My Year in Books

As near as I can figure, the books below are what I read in 2009. This list does not include graphic novels, game books, Osprey titles, or magazines. Looking it over, you’d never guess I’m a raging leftist. I guess I was in a bellicose mood in 2009.

11th Month, 11th Day, 11th Hour: Armistice Day 1918, World War I and Its Violent Climax by Joseph E. Persico

1453 and Empires of the Sea by Roger Crowley

Blackbeard: America’s Most Notorious Pirate by Angus Konstam

Camouflage by Joe Haldeman

The Civil War: A Narrative, Volume 1 by Shelby Foote

The Clash by the Clash

The Crimean War by Clive Ponting

A Distant Mirror by Barbara W. Tuchman

Dragon Age: The Stolen Throne by David Gaider

The Family Trade, The Hidden Family, The Clan Corporate, The Merchant’s War, and The Revolution Business by Charles Stross

Fire and Fury: The Allied Bombing of Germany 1942-1945

The Food of a Younger Land by Mark Kurlansky

Forever Peace by Joe Haldeman

Gods and Heroes: Myths and Epics of Ancient Greece by Gustav Schwab

Greene, Revolutionary General by Steven E. Siry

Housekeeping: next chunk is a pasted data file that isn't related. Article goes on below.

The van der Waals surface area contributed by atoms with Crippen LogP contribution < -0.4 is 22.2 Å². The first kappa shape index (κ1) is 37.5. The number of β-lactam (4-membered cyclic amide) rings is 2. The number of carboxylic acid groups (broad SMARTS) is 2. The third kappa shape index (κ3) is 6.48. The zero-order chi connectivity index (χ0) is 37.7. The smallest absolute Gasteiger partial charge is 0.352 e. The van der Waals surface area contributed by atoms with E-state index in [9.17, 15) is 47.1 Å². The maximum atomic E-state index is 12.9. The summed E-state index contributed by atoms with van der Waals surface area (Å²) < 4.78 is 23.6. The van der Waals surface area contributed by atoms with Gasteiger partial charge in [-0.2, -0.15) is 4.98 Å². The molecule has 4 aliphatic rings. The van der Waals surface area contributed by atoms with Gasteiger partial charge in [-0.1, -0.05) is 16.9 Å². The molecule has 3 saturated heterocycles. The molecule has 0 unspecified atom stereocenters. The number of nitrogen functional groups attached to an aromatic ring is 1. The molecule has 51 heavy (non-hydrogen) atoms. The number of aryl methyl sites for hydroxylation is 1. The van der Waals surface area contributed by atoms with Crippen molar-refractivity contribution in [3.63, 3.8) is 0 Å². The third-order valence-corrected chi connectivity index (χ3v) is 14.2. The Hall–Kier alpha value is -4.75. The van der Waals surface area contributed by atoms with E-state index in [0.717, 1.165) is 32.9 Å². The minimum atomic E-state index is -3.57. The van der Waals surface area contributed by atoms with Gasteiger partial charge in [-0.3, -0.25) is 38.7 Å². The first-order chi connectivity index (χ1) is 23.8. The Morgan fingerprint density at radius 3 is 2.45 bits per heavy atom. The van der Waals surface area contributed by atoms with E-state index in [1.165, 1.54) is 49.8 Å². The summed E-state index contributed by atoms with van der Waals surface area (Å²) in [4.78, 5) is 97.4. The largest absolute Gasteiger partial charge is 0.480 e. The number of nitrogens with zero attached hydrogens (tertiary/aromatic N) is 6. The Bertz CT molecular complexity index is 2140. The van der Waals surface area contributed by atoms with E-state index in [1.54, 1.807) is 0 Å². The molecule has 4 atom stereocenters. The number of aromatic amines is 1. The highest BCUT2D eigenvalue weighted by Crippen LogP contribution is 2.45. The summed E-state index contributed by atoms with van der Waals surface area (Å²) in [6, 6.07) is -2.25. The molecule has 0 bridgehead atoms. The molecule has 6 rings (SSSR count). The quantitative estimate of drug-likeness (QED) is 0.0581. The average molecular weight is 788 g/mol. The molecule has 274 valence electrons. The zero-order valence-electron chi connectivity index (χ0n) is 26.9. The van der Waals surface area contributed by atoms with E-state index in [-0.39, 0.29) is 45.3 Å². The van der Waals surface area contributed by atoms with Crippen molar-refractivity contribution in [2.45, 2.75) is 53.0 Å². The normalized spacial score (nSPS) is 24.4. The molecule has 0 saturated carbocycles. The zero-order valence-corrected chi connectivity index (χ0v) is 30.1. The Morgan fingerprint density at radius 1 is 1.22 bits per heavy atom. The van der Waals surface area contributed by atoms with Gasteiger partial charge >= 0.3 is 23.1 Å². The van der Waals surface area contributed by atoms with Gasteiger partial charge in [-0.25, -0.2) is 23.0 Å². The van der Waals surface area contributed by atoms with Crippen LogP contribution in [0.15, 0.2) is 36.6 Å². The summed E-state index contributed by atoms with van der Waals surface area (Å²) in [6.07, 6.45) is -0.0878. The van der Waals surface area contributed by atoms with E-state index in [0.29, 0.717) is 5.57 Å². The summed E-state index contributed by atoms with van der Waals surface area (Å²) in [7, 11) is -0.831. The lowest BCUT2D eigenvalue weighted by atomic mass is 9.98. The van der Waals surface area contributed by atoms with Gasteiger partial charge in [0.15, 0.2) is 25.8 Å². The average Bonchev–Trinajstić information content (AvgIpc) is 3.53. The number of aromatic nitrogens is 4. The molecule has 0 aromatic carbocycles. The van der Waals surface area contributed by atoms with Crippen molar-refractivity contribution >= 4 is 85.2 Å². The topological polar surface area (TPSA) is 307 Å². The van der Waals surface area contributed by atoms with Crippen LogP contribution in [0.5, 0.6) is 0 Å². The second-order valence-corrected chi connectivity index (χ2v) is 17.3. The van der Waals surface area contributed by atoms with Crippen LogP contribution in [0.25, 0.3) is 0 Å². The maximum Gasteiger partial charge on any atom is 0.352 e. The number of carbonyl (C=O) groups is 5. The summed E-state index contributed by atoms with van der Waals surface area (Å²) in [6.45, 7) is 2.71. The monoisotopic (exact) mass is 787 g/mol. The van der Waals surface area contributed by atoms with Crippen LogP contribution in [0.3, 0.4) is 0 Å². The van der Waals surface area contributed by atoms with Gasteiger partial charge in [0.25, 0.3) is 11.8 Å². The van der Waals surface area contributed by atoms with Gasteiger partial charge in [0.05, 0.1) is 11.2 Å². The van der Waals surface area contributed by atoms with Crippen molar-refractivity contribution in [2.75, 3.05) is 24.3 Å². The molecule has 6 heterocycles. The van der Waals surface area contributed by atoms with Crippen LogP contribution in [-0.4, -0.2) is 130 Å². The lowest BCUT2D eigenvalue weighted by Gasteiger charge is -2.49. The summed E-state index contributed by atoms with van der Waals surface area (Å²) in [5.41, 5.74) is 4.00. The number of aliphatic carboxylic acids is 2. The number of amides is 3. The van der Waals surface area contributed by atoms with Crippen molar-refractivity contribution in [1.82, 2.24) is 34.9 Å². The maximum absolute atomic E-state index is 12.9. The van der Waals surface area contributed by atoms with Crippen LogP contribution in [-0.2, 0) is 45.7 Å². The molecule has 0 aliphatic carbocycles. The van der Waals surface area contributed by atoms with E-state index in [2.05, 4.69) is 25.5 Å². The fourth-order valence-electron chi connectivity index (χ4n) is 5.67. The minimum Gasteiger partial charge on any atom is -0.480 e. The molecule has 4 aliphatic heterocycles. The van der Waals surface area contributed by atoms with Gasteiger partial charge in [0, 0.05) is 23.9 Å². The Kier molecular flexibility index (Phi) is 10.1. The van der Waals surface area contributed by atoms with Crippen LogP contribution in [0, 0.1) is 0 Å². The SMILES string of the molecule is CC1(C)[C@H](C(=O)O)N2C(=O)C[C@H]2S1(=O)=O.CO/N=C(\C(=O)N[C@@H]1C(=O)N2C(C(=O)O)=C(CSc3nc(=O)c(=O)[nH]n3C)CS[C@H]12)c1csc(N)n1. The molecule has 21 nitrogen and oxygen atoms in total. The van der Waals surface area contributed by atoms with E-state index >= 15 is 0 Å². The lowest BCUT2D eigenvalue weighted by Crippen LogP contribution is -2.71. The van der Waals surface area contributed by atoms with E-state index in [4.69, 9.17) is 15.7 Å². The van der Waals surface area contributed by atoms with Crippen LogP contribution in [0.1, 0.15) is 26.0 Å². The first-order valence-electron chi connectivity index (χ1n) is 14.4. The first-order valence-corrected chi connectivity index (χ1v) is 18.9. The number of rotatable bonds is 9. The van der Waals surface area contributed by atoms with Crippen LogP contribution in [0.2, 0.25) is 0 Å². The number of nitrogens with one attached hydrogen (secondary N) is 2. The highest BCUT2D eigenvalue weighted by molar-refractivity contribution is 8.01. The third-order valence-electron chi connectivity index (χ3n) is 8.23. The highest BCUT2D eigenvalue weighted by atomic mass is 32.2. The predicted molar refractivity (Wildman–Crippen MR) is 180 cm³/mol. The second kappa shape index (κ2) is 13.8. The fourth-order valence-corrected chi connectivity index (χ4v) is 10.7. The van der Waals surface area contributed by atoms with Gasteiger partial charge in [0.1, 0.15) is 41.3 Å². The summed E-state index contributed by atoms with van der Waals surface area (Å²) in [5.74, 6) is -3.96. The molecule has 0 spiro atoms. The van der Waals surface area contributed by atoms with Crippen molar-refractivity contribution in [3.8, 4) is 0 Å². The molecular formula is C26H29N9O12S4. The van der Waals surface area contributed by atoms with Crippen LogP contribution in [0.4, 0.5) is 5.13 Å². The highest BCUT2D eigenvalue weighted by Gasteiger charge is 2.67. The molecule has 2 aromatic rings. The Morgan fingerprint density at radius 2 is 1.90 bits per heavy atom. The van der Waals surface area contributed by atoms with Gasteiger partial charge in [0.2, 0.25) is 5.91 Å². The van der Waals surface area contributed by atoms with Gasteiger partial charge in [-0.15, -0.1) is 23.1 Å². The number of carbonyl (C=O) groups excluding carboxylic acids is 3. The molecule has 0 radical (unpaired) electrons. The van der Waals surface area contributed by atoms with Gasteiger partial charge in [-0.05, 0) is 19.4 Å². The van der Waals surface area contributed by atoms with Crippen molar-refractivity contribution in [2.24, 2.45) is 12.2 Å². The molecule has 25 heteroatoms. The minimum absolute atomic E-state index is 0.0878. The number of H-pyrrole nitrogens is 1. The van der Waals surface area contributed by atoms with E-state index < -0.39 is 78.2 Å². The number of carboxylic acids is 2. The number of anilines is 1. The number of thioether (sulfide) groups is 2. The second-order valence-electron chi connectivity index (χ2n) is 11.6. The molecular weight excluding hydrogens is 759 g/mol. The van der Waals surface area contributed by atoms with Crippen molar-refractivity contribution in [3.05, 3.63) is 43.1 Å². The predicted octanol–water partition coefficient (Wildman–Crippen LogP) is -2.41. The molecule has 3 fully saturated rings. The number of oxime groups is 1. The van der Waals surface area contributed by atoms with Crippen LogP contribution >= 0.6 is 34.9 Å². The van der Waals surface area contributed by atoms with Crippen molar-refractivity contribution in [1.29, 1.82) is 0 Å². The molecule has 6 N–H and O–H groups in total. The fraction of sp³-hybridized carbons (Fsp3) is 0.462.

Halting State by Charles Stross

Lives of Hitler’s Jewish Soldiers by Bryan Mark Rigg

Mechanicum by Graham McNeill

The Napoleonic Wars by Gunther Rothenberg

Old Man’s War, The Ghost Brigades, The Last Colony, and Zoe’s Tale by John Scalzi

Passage at Arms by Glen Cook

Paths of Glory, The French Army 1914-1918 by Anthony Clayton

A Princess of Mars by Edgar Rice Burroughs

Russian Sideshow: America’s Undeclared War 1918-1920 by Robert L. Willett

A Separate War & Other Stories by Joe Haldeman

Soldier of the Mist and Soldier of Arete by Gene Wolfe

Toy Wars: The Epic Struggle Between G.I. Joe, Barbie, and the Companies That Make Them by G. Wayne Miller

8 thoughts on “My Year in Books

  1. I prefer to think of myself as a 'progressive'. 'Liberal' has been turned into a dirty word by the neo-cons. Even though they benefit everyday from liberal policies of the past. Typically short-sighted of them.

  2. I don't know about all that history and war stuff, but for my money, Charles Stross is one of the best writers in SF right now.

    Regarding the preceeding comment, don't forget that Bots make Spam.

  3. Distant Mirror FTW. 🙂 Heh, that is the one history book (as opposed to history dramatization or historical fiction) that really made the subject matter come alive for me. I've read the Gies' umpteen books, William Davis, HW Kaufmann, Marjorie Rowling, Eileen Power, Christopher Dyer, Phillip Warner, et al. Tuchman is the best of the lot.

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